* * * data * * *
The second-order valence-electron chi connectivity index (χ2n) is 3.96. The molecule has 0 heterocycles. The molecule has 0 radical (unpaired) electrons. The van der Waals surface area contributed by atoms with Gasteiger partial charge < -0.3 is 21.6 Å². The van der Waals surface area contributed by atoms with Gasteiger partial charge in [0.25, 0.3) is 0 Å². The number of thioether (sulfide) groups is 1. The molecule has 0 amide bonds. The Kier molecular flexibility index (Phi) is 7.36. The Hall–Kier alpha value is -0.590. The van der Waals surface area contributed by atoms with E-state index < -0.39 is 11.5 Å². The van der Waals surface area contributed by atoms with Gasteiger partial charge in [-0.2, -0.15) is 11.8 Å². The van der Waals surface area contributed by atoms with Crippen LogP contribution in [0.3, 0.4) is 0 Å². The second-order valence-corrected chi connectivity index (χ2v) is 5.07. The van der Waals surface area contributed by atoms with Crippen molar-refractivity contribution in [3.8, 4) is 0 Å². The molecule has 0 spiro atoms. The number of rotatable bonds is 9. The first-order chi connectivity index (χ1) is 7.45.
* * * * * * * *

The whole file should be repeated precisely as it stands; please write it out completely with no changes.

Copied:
The second-order valence-electron chi connectivity index (χ2n) is 3.96. The molecule has 0 heterocycles. The molecule has 0 radical (unpaired) electrons. The van der Waals surface area contributed by atoms with Gasteiger partial charge < -0.3 is 21.6 Å². The van der Waals surface area contributed by atoms with Gasteiger partial charge in [0.25, 0.3) is 0 Å². The number of thioether (sulfide) groups is 1. The molecule has 0 amide bonds. The Kier molecular flexibility index (Phi) is 7.36. The Hall–Kier alpha value is -0.590. The van der Waals surface area contributed by atoms with E-state index < -0.39 is 11.5 Å². The van der Waals surface area contributed by atoms with Gasteiger partial charge in [-0.2, -0.15) is 11.8 Å². The van der Waals surface area contributed by atoms with Crippen LogP contribution in [0.3, 0.4) is 0 Å². The second-order valence-corrected chi connectivity index (χ2v) is 5.07. The van der Waals surface area contributed by atoms with Crippen molar-refractivity contribution in [3.8, 4) is 0 Å². The molecule has 0 spiro atoms. The number of rotatable bonds is 9. The first-order chi connectivity index (χ1) is 7.45.